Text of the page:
Not So Dismal

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The Power Vacuum

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In response to today’s Politico Arena question:

Is there a potentially disastrous economic policy power vacuum, as Paul Krugman suggests this morning? What can be done about it?

What’s disastrous is the lack of transparency in the Treasury Department as led my Hank Paulson. What confidence remained in his office evaporated when he announced recently that he had known “all along” that simply buying distressed assets wouldn’t help the current situation. This means that either he deceived the Congress and the American people when asking for the massive emergency bailout bill or that he was trying to cover for an error of judgment after the fact. Neither spurs confidence in Treasury’s operation.

The reality is that there is a perception issue that is gripping us all at the moment. I firmly believe that we’re nearing the bottom and, as I predicted in early October on Arena, the Dow will settle somewhere between 7000 and 7500. Meanwhile, fear has swept away any sense of logic in the pricing of securities and the perverse effects of tax laws and various mutual fund regulations can only serve to further distort the market picture. This isn’t to say that there aren’t true issues with the economy. Rather, people turn to leaders in times of challenge. The Bush administration has gone on permanent holiday and Obama is reluctant to fill the gap. One is left to hope that the market can simply take care of itself.

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Written by caseyayers

21 November, 2008 at 9:44 am

He Has Them Where He Wants Them

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John McCain wasn’t kidding when he made that statement. The reality is that his campaign faces such certain doom that it would seem Obama has already been the president for several months. McCain is a specialist in rising like a phoenix at the least likely (and last possible) moment, and this is the perfect opportunity for his greatest performance. The elements are in place for such a stunning reversal of fortune to occur. This isn’t to say that it’s likely, just that it’s possible, which is in and of itself a feat given how far the conventional wisdom has gone to write him off at this point.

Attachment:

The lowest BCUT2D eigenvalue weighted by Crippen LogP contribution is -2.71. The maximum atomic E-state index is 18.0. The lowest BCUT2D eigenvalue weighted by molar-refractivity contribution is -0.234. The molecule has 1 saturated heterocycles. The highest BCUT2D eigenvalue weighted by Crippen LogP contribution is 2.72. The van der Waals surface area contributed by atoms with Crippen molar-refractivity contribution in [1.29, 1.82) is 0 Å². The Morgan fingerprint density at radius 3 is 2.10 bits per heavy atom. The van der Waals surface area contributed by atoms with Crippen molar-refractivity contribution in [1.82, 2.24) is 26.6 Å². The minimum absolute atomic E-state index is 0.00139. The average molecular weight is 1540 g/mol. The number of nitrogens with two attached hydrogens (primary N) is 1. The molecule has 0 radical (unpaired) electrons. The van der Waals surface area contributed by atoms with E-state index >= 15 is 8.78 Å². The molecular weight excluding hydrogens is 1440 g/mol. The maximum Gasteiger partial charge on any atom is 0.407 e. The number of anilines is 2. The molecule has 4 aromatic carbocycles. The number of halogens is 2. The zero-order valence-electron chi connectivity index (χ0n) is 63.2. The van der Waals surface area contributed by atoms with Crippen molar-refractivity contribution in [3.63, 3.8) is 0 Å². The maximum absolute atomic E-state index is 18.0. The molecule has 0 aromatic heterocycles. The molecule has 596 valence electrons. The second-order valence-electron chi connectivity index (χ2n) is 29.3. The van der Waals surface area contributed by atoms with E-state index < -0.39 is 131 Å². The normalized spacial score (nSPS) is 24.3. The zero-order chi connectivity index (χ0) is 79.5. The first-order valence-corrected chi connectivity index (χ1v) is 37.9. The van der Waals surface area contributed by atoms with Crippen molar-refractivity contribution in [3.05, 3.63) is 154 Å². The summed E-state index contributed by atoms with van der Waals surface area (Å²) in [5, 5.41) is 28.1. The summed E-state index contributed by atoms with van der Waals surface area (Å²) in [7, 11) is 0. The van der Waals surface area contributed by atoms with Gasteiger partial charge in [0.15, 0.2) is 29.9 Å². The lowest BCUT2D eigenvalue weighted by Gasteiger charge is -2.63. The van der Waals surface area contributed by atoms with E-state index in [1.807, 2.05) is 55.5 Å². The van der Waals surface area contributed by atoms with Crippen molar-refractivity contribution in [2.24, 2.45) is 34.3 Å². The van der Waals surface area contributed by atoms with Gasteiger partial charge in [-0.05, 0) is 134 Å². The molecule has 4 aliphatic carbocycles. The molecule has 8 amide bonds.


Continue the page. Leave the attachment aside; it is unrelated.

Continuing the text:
Two things must happen for McCain to pull out a squeaker. First, note that a stunning fourteen percent of voters remain persuadable at this late hour, only four days until the general election. You have to love the incredulosity of the Associated Press report that claims, “a stubborn wedge of people…somehow, are still making up their minds about who should be president.” After all, what could keep them away from Obama? It all comes down to money. When the economy looks a little bad, I believe that voters tend toward a more liberal philosophy to “fix it”. Yet when faced with a market selloff like the one hopefully just behind us, more of an every-man-for-himself mindset begins to set in. Given this newfound personal insulationism in the face of dwindling retirement accounts, voters are becoming more wary of what they perceive as the Obama threat of raising taxes. They feel they simply can’t afford to give up one more dime. The Obama campaign’s fuzziness on the high-end number for their redistributive tax credit doesn’t help because it leaves the middle-class receptive to McCain’s argument that their tax hikes will creep down the line, leaving tax credits only for those that barely pay taxes to begin with.

Secondly, the almost absolute assumption of Barack Obama’s inauguration on January 20, 2009 could potentially depress turnout on election day. Even though excitement seems high for the Obama ticket, if too many of his supporters figure that he will win by such a landslide that their vote is not required, we may see a stunning reversal from arguably accurate poll numbers to actual numbers at the poll. That, however, assumes strong turnout for McCain, which is a problem. But if enough undecideds swing toward the more conservative choice and enough Obama supporters simiply write off victory as inarguable, John McCain may yet find a way to pull off what would be, perhaps, the greatest upset in the history of the presidency.

Written by caseyayers

31 October, 2008 at 10:16 am